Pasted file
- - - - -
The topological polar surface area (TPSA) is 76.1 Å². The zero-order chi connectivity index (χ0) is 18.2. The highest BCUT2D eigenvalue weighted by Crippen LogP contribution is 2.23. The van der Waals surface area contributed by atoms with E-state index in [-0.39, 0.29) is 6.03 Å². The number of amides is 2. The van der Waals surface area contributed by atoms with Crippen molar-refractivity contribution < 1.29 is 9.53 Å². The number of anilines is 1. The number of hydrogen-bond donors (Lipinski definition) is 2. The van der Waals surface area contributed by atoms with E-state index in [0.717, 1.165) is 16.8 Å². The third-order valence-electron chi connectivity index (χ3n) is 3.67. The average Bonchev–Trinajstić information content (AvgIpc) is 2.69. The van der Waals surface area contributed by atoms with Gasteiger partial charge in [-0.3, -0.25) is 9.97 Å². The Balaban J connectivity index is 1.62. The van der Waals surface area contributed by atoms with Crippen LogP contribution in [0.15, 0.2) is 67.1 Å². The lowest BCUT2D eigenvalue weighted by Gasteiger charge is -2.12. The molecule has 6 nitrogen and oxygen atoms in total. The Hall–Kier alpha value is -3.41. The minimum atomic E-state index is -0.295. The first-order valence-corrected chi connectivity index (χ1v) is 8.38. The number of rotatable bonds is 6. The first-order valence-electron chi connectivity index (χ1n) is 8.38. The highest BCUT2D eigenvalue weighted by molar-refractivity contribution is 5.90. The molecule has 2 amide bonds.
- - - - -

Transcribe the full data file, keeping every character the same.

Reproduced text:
The topological polar surface area (TPSA) is 76.1 Å². The zero-order chi connectivity index (χ0) is 18.2. The highest BCUT2D eigenvalue weighted by Crippen LogP contribution is 2.23. The van der Waals surface area contributed by atoms with E-state index in [-0.39, 0.29) is 6.03 Å². The number of amides is 2. The van der Waals surface area contributed by atoms with Crippen molar-refractivity contribution < 1.29 is 9.53 Å². The number of anilines is 1. The number of hydrogen-bond donors (Lipinski definition) is 2. The van der Waals surface area contributed by atoms with E-state index in [0.717, 1.165) is 16.8 Å². The third-order valence-electron chi connectivity index (χ3n) is 3.67. The average Bonchev–Trinajstić information content (AvgIpc) is 2.69. The van der Waals surface area contributed by atoms with Gasteiger partial charge in [-0.3, -0.25) is 9.97 Å². The Balaban J connectivity index is 1.62. The van der Waals surface area contributed by atoms with Crippen LogP contribution in [0.15, 0.2) is 67.1 Å². The lowest BCUT2D eigenvalue weighted by Gasteiger charge is -2.12. The molecule has 6 nitrogen and oxygen atoms in total. The Hall–Kier alpha value is -3.41. The minimum atomic E-state index is -0.295. The first-order valence-corrected chi connectivity index (χ1v) is 8.38. The number of rotatable bonds is 6. The first-order valence-electron chi connectivity index (χ1n) is 8.38. The highest BCUT2D eigenvalue weighted by molar-refractivity contribution is 5.90. The molecule has 2 amide bonds.